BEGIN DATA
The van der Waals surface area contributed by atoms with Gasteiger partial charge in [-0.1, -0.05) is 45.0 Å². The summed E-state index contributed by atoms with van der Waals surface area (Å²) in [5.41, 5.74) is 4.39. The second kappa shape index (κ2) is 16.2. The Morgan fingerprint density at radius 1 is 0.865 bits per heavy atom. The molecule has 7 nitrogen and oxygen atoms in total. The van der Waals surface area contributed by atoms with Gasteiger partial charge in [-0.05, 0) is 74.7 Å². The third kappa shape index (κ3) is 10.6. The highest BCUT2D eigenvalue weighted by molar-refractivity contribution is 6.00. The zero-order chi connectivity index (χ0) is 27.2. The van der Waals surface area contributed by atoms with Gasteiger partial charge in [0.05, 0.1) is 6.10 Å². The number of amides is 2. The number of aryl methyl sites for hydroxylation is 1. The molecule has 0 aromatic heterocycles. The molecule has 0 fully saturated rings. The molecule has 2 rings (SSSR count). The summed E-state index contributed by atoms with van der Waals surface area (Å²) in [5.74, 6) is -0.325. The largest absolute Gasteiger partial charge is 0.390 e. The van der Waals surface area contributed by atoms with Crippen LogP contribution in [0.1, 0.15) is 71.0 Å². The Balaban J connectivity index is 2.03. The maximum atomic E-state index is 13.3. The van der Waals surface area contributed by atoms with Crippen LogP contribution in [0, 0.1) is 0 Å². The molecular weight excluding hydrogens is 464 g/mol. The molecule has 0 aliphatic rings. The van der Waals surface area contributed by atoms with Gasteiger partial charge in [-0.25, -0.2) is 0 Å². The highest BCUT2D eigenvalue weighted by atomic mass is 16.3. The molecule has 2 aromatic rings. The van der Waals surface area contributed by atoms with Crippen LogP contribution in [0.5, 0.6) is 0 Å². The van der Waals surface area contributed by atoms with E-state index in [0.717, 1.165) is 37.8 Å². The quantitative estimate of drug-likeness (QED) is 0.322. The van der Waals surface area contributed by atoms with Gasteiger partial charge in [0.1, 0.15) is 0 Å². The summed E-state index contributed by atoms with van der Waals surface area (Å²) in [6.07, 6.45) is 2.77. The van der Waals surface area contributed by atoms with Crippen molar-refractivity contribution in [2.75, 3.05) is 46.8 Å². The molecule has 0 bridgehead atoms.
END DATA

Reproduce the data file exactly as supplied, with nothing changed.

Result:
The van der Waals surface area contributed by atoms with Gasteiger partial charge in [-0.1, -0.05) is 45.0 Å². The summed E-state index contributed by atoms with van der Waals surface area (Å²) in [5.41, 5.74) is 4.39. The second kappa shape index (κ2) is 16.2. The Morgan fingerprint density at radius 1 is 0.865 bits per heavy atom. The molecule has 7 nitrogen and oxygen atoms in total. The van der Waals surface area contributed by atoms with Gasteiger partial charge in [-0.05, 0) is 74.7 Å². The third kappa shape index (κ3) is 10.6. The highest BCUT2D eigenvalue weighted by molar-refractivity contribution is 6.00. The zero-order chi connectivity index (χ0) is 27.2. The van der Waals surface area contributed by atoms with Gasteiger partial charge in [0.05, 0.1) is 6.10 Å². The number of amides is 2. The number of aryl methyl sites for hydroxylation is 1. The molecule has 0 aromatic heterocycles. The molecule has 0 fully saturated rings. The molecule has 2 rings (SSSR count). The summed E-state index contributed by atoms with van der Waals surface area (Å²) in [5.74, 6) is -0.325. The largest absolute Gasteiger partial charge is 0.390 e. The van der Waals surface area contributed by atoms with Crippen LogP contribution in [0.1, 0.15) is 71.0 Å². The Balaban J connectivity index is 2.03. The maximum atomic E-state index is 13.3. The van der Waals surface area contributed by atoms with Crippen LogP contribution in [0, 0.1) is 0 Å². The molecular weight excluding hydrogens is 464 g/mol. The molecule has 0 aliphatic rings. The van der Waals surface area contributed by atoms with Gasteiger partial charge in [-0.25, -0.2) is 0 Å². The highest BCUT2D eigenvalue weighted by atomic mass is 16.3. The molecule has 2 aromatic rings. The van der Waals surface area contributed by atoms with Crippen LogP contribution in [0.5, 0.6) is 0 Å². The van der Waals surface area contributed by atoms with E-state index in [0.717, 1.165) is 37.8 Å². The quantitative estimate of drug-likeness (QED) is 0.322. The van der Waals surface area contributed by atoms with Gasteiger partial charge in [0.1, 0.15) is 0 Å². The summed E-state index contributed by atoms with van der Waals surface area (Å²) in [6.07, 6.45) is 2.77. The van der Waals surface area contributed by atoms with Crippen molar-refractivity contribution in [2.75, 3.05) is 46.8 Å². The molecule has 0 bridgehead atoms.